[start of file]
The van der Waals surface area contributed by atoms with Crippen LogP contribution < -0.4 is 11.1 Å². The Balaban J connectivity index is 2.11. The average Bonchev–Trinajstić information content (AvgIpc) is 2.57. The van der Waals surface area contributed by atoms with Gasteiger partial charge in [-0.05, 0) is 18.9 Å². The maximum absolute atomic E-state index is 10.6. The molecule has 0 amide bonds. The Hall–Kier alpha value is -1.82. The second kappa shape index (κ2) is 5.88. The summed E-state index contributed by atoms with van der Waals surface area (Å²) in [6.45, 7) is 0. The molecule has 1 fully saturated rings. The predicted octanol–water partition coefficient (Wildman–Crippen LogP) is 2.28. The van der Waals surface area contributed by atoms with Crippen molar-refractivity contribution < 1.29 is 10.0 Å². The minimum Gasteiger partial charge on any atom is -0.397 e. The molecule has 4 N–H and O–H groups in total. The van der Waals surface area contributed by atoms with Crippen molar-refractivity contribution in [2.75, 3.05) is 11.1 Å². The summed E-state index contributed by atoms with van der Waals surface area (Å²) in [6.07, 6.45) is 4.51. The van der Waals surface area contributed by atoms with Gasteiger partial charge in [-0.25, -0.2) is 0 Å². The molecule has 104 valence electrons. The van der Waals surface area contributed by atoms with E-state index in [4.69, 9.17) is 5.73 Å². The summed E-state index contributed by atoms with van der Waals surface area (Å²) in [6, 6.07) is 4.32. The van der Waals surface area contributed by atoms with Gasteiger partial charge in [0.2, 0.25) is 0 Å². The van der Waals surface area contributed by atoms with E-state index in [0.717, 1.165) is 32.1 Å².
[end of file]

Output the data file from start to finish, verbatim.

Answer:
The van der Waals surface area contributed by atoms with Crippen LogP contribution < -0.4 is 11.1 Å². The Balaban J connectivity index is 2.11. The average Bonchev–Trinajstić information content (AvgIpc) is 2.57. The van der Waals surface area contributed by atoms with Gasteiger partial charge in [-0.05, 0) is 18.9 Å². The maximum absolute atomic E-state index is 10.6. The molecule has 0 amide bonds. The Hall–Kier alpha value is -1.82. The second kappa shape index (κ2) is 5.88. The summed E-state index contributed by atoms with van der Waals surface area (Å²) in [6.45, 7) is 0. The molecule has 1 fully saturated rings. The predicted octanol–water partition coefficient (Wildman–Crippen LogP) is 2.28. The van der Waals surface area contributed by atoms with Crippen molar-refractivity contribution < 1.29 is 10.0 Å². The minimum Gasteiger partial charge on any atom is -0.397 e. The molecule has 4 N–H and O–H groups in total. The van der Waals surface area contributed by atoms with Crippen molar-refractivity contribution in [2.75, 3.05) is 11.1 Å². The summed E-state index contributed by atoms with van der Waals surface area (Å²) in [6.07, 6.45) is 4.51. The van der Waals surface area contributed by atoms with Gasteiger partial charge in [-0.25, -0.2) is 0 Å². The molecule has 104 valence electrons. The van der Waals surface area contributed by atoms with E-state index in [4.69, 9.17) is 5.73 Å². The summed E-state index contributed by atoms with van der Waals surface area (Å²) in [6, 6.07) is 4.32. The van der Waals surface area contributed by atoms with Gasteiger partial charge in [0.2, 0.25) is 0 Å². The van der Waals surface area contributed by atoms with E-state index in [0.717, 1.165) is 32.1 Å².